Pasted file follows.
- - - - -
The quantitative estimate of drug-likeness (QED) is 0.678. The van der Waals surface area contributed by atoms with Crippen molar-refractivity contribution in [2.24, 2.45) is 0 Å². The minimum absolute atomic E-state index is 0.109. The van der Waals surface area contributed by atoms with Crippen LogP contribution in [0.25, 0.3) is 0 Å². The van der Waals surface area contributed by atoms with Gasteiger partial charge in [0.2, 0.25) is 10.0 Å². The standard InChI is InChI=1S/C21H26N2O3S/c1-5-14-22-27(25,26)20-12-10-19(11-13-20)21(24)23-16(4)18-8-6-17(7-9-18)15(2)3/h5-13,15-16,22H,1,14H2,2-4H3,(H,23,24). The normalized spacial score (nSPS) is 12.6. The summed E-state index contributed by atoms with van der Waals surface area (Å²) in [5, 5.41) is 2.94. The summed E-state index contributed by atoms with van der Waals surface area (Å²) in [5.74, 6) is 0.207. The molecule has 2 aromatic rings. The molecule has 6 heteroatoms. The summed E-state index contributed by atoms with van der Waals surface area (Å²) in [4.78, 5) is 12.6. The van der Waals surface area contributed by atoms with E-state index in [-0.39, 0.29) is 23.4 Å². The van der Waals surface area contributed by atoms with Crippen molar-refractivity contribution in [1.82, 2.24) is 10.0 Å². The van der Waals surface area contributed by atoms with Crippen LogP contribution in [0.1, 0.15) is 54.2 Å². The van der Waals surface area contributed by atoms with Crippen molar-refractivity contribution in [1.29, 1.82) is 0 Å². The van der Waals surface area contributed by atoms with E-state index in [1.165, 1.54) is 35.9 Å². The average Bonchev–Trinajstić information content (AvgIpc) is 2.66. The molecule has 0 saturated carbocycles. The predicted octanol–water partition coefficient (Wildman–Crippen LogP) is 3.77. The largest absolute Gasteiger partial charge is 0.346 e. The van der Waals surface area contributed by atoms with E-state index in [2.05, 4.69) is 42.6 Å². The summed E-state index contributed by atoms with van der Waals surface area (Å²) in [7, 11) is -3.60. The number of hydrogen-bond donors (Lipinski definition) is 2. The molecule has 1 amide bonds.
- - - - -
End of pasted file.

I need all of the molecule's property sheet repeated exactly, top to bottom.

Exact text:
The quantitative estimate of drug-likeness (QED) is 0.678. The van der Waals surface area contributed by atoms with Crippen molar-refractivity contribution in [2.24, 2.45) is 0 Å². The minimum absolute atomic E-state index is 0.109. The van der Waals surface area contributed by atoms with Crippen LogP contribution in [0.25, 0.3) is 0 Å². The van der Waals surface area contributed by atoms with Gasteiger partial charge in [0.2, 0.25) is 10.0 Å². The standard InChI is InChI=1S/C21H26N2O3S/c1-5-14-22-27(25,26)20-12-10-19(11-13-20)21(24)23-16(4)18-8-6-17(7-9-18)15(2)3/h5-13,15-16,22H,1,14H2,2-4H3,(H,23,24). The normalized spacial score (nSPS) is 12.6. The summed E-state index contributed by atoms with van der Waals surface area (Å²) in [5, 5.41) is 2.94. The summed E-state index contributed by atoms with van der Waals surface area (Å²) in [5.74, 6) is 0.207. The molecule has 2 aromatic rings. The molecule has 6 heteroatoms. The summed E-state index contributed by atoms with van der Waals surface area (Å²) in [4.78, 5) is 12.6. The van der Waals surface area contributed by atoms with E-state index in [-0.39, 0.29) is 23.4 Å². The van der Waals surface area contributed by atoms with Crippen molar-refractivity contribution in [1.82, 2.24) is 10.0 Å². The van der Waals surface area contributed by atoms with Crippen LogP contribution in [0.1, 0.15) is 54.2 Å². The van der Waals surface area contributed by atoms with Crippen molar-refractivity contribution in [1.29, 1.82) is 0 Å². The van der Waals surface area contributed by atoms with E-state index in [1.165, 1.54) is 35.9 Å². The average Bonchev–Trinajstić information content (AvgIpc) is 2.66. The molecule has 0 saturated carbocycles. The predicted octanol–water partition coefficient (Wildman–Crippen LogP) is 3.77. The largest absolute Gasteiger partial charge is 0.346 e. The van der Waals surface area contributed by atoms with E-state index in [2.05, 4.69) is 42.6 Å². The summed E-state index contributed by atoms with van der Waals surface area (Å²) in [7, 11) is -3.60. The number of hydrogen-bond donors (Lipinski definition) is 2. The molecule has 1 amide bonds.